How to run your own learning social – Part 2

A few weeks back we decided we would share what we have learned about getting a local learning social going in the hope of giving other people the opportunity for social learning in the most social of senses – chatting learning down the pub. We get sooo much from running these events and we’re pretty sure people get a lot out of attending too.

wee crowd at the Urban Wood, Bristol

Another great talk holds the wee group’s attention. This room is in a great bar in the centre of Bristol and costs us nothing.

In this second post we want to cover how you get started. It’s not complicated, but there are a few useful things we’ve picked up to save you learning the hard way.

Get a partner

Optional, but I’d been kicking this idea around for a year before I met Sam and we put it into action. It just takes the responsibility for getting things done off one person’s shoulders.

How many guests?

Aim small to begin with – from our experience, if you can get a dozen people to your first event you’ll be doing well. We regularly get 10-20 in Bristol (it can fluctuate wildly) but we had as few as five people at the earliest events.

Find a venue

This has proved to be the hardest part. Finding somewhere that is

  • low cost (preferably free)
  • easy to find
  • easy to park near
  • isn’t too busy

can take ages. Our advice is don’t worry – for your first event just run it as a meet-up; a get together for people with a common interest. That means all you need is a table in a pub that doesn’t go in for deafening music (and which won’t be manically crowded when you arrive).

If you can get a room to yourself, all to the good, but don’t be tempted to pay for a venue at this point – we did and ended up out of pocket. We don’t bother now – we found somewhere else that just lets us use their back room for nowt.

Fix a date

Mid-week is a better bet than weekends. We go with the same Wednesday each month, eschewing December when people have other things to do. Monday to Thursday you are more likely to avoid costs as most pubs are simply happy to have a bunch of customers coming in. Closer to the weekend expect to battle with gigs and hen parties. Do watch out for sporting events – an expected Euro qualifier can really disrupt your evening.

Time-wise, we’ve settled on a 7pm start. Any later is too late, it’s not too long if people are coming after work without going home, but long enough for people to get to us if they are out of town. Best bet is ask the first few people you invite what time would best suit them, and take it from there.

Give yourself at least a month to get the word out – maybe longer.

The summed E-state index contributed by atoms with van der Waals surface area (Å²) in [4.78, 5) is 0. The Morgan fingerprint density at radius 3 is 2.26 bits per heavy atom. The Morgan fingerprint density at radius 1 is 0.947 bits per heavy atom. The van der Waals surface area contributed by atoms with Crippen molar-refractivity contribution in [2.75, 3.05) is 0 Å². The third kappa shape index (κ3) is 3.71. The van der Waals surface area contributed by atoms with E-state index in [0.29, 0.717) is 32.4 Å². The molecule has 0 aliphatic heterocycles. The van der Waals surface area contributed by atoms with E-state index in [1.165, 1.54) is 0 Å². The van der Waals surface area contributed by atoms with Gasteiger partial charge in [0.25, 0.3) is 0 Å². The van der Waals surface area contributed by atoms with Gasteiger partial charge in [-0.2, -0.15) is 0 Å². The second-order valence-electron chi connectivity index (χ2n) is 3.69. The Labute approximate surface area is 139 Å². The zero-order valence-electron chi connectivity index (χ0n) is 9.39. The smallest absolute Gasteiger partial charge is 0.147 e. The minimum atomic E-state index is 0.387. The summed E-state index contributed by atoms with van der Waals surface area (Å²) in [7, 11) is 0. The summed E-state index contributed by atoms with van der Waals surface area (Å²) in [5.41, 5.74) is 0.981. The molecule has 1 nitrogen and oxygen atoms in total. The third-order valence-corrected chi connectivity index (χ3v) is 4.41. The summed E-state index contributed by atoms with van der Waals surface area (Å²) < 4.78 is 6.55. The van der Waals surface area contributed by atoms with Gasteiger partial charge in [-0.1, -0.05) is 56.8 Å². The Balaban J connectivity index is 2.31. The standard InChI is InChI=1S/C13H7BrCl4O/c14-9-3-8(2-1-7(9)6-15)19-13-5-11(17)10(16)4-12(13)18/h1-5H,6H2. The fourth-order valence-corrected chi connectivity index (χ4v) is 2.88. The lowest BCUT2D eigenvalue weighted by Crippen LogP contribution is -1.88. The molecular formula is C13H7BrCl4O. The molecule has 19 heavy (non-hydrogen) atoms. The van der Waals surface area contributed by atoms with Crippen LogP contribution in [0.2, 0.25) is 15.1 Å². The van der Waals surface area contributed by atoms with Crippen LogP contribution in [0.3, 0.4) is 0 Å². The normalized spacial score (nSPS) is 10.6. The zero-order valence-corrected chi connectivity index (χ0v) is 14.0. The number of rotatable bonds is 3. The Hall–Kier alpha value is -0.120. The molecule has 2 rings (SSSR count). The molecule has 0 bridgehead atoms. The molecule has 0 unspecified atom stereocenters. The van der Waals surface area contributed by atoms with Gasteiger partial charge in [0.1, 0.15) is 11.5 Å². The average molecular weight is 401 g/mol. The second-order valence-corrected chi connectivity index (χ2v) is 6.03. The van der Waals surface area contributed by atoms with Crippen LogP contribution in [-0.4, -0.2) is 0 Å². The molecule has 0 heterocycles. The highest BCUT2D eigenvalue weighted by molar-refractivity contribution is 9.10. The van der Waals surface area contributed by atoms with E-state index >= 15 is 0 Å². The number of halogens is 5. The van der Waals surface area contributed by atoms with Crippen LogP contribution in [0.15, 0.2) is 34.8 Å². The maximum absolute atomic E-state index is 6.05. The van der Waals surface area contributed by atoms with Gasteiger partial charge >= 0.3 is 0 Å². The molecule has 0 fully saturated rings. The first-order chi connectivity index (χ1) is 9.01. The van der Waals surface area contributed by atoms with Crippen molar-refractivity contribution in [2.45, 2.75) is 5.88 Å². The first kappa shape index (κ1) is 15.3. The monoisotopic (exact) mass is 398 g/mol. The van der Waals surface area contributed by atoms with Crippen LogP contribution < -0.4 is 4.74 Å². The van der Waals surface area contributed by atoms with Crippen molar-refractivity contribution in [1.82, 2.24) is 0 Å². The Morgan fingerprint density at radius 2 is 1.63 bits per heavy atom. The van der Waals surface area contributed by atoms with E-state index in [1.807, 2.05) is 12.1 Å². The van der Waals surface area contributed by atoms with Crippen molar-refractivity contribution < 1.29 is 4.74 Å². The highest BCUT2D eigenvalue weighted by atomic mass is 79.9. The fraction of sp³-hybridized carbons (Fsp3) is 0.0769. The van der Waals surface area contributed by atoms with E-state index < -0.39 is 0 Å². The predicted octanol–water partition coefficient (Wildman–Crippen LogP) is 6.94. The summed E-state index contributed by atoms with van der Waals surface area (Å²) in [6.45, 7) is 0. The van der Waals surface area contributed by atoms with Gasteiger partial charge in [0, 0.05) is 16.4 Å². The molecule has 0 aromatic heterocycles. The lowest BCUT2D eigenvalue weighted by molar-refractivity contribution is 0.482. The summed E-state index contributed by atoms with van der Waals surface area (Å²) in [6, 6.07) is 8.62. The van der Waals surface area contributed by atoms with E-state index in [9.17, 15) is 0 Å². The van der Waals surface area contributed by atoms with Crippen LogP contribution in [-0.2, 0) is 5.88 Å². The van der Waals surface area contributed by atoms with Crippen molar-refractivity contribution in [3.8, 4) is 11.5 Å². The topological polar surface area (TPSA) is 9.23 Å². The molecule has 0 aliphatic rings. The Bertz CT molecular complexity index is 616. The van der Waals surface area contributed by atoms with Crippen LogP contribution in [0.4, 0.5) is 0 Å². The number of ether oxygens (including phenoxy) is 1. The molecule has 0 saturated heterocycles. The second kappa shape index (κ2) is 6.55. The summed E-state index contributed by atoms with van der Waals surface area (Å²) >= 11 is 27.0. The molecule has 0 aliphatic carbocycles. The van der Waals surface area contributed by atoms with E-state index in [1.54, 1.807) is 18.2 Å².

Publicise it

Tell all your friends, colleagues, customers, suppliers. Let ’em know where and when. You don’t need to think too much about branding or creating flyers or posters. At this stage your best friend will be word-of-mouth.

Set up a website if you want, or tell us and you can have a page on here to “leverage” (sorry) our existing network. At the very least, you’ll have a link to post on Twitter (you ARE on Twitter, aren’t you?)

To ticket or not to ticket

We don’t charge for our events, but from my experience of working on Ignite Bristol, using a ticketing system like Eventbrite gives you a clearer idea of how many people are going to show up, and it makes a stronger commitment on the part of your attendees.

We use Eventbrite to manage tickets for all our events. It’s free for free events and gives you various tools for managing your attendee lists and marketing to them in future.

 

So that’s how to get your event up and running. We’ll do one more post in a few weeks to let you know what to think about on the evening and how to plan more involved sessions once you have a core of attendees. Let us know how you get on and if you want to be part of the wee family, drop us a line.

Post by: Dan Roddy (13 Posts)


Posted in get involved Tagged with: ,
One comment on “How to run your own learning social – Part 2
  1. Gill Chester says:

    Great advice Dan!

    I ran my first weeLearning affiliated event last night in Gloucestershire (in a pub near Stroud). We had around 17 people turn up and the response was great. Everyone seemed to love the idea. Several people commented that they were just pleased someone else had done something they had been thinking about starting for years.

    We started with just a meet and greet although I asked everyone to introduce themselves to the whole group.

    My plan is to run it every two months and ask members to talk about their work so, as a group, we get a better understanding of what we all do. First two speakers are already lined up so I can relax for a few months.

    So for anyone thinking about it…. definitely do it and do it through weeLearning. It saves you the hassle of setting up your own website/page and the boys are brilliant at promoting it for you.

    In terms of inviting people, I emailed my existing network, searched for people on twitter (thats how I found out about WeeLearning in the first place) and used LinkedIn to search and contact people (mainly in my own network). Its also good to ask people to ask their friends which seems obvious but not something I did enough of.

    Excited to think there could be lots of weeLearning groups popping up across the country!

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